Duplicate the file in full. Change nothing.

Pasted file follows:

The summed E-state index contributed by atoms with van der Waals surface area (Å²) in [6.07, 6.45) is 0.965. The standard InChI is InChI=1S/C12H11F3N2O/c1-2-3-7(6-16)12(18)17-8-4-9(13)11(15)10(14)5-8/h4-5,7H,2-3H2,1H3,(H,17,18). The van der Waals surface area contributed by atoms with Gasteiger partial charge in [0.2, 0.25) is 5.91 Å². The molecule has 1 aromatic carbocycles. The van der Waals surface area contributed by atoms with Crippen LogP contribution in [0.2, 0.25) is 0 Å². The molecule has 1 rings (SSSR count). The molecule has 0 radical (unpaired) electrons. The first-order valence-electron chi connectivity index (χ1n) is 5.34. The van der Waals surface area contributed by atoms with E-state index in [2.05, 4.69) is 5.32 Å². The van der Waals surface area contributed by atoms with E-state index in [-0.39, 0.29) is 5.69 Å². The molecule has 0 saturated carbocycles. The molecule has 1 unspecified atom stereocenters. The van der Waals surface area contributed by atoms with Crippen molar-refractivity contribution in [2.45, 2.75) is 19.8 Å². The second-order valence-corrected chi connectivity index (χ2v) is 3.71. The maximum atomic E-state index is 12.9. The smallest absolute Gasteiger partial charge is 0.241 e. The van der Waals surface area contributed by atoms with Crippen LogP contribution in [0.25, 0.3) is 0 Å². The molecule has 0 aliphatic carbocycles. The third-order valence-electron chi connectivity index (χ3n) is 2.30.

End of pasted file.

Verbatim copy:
The summed E-state index contributed by atoms with van der Waals surface area (Å²) in [6.07, 6.45) is 0.965. The standard InChI is InChI=1S/C12H11F3N2O/c1-2-3-7(6-16)12(18)17-8-4-9(13)11(15)10(14)5-8/h4-5,7H,2-3H2,1H3,(H,17,18). The van der Waals surface area contributed by atoms with Gasteiger partial charge in [0.2, 0.25) is 5.91 Å². The molecule has 1 aromatic carbocycles. The van der Waals surface area contributed by atoms with Crippen LogP contribution in [0.2, 0.25) is 0 Å². The molecule has 1 rings (SSSR count). The molecule has 0 radical (unpaired) electrons. The first-order valence-electron chi connectivity index (χ1n) is 5.34. The van der Waals surface area contributed by atoms with E-state index in [2.05, 4.69) is 5.32 Å². The van der Waals surface area contributed by atoms with E-state index in [-0.39, 0.29) is 5.69 Å². The molecule has 0 saturated carbocycles. The molecule has 1 unspecified atom stereocenters. The van der Waals surface area contributed by atoms with Crippen molar-refractivity contribution in [2.45, 2.75) is 19.8 Å². The second-order valence-corrected chi connectivity index (χ2v) is 3.71. The maximum atomic E-state index is 12.9. The smallest absolute Gasteiger partial charge is 0.241 e. The van der Waals surface area contributed by atoms with Crippen LogP contribution in [0.25, 0.3) is 0 Å². The molecule has 0 aliphatic carbocycles. The third-order valence-electron chi connectivity index (χ3n) is 2.30.